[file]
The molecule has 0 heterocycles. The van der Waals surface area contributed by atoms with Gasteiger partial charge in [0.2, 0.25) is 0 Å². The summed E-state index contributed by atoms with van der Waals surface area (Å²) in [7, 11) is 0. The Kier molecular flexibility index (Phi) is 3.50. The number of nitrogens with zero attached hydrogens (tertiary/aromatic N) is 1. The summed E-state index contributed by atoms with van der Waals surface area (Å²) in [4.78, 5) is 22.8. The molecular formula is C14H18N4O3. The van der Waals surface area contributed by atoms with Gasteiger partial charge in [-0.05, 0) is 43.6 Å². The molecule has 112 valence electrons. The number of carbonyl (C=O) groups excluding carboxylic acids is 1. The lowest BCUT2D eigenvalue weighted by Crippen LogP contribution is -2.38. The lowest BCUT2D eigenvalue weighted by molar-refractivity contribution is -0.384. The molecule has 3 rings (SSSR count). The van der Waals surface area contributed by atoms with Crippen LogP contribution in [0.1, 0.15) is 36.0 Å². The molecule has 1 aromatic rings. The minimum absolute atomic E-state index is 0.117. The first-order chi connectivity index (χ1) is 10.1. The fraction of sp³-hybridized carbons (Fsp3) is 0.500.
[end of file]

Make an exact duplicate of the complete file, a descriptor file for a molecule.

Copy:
The molecule has 0 heterocycles. The van der Waals surface area contributed by atoms with Gasteiger partial charge in [0.2, 0.25) is 0 Å². The summed E-state index contributed by atoms with van der Waals surface area (Å²) in [7, 11) is 0. The Kier molecular flexibility index (Phi) is 3.50. The number of nitrogens with zero attached hydrogens (tertiary/aromatic N) is 1. The summed E-state index contributed by atoms with van der Waals surface area (Å²) in [4.78, 5) is 22.8. The molecular formula is C14H18N4O3. The van der Waals surface area contributed by atoms with Gasteiger partial charge in [-0.05, 0) is 43.6 Å². The molecule has 112 valence electrons. The number of carbonyl (C=O) groups excluding carboxylic acids is 1. The lowest BCUT2D eigenvalue weighted by Crippen LogP contribution is -2.38. The lowest BCUT2D eigenvalue weighted by molar-refractivity contribution is -0.384. The molecule has 3 rings (SSSR count). The van der Waals surface area contributed by atoms with Crippen LogP contribution in [0.1, 0.15) is 36.0 Å². The molecule has 1 aromatic rings. The minimum absolute atomic E-state index is 0.117. The first-order chi connectivity index (χ1) is 10.1. The fraction of sp³-hybridized carbons (Fsp3) is 0.500.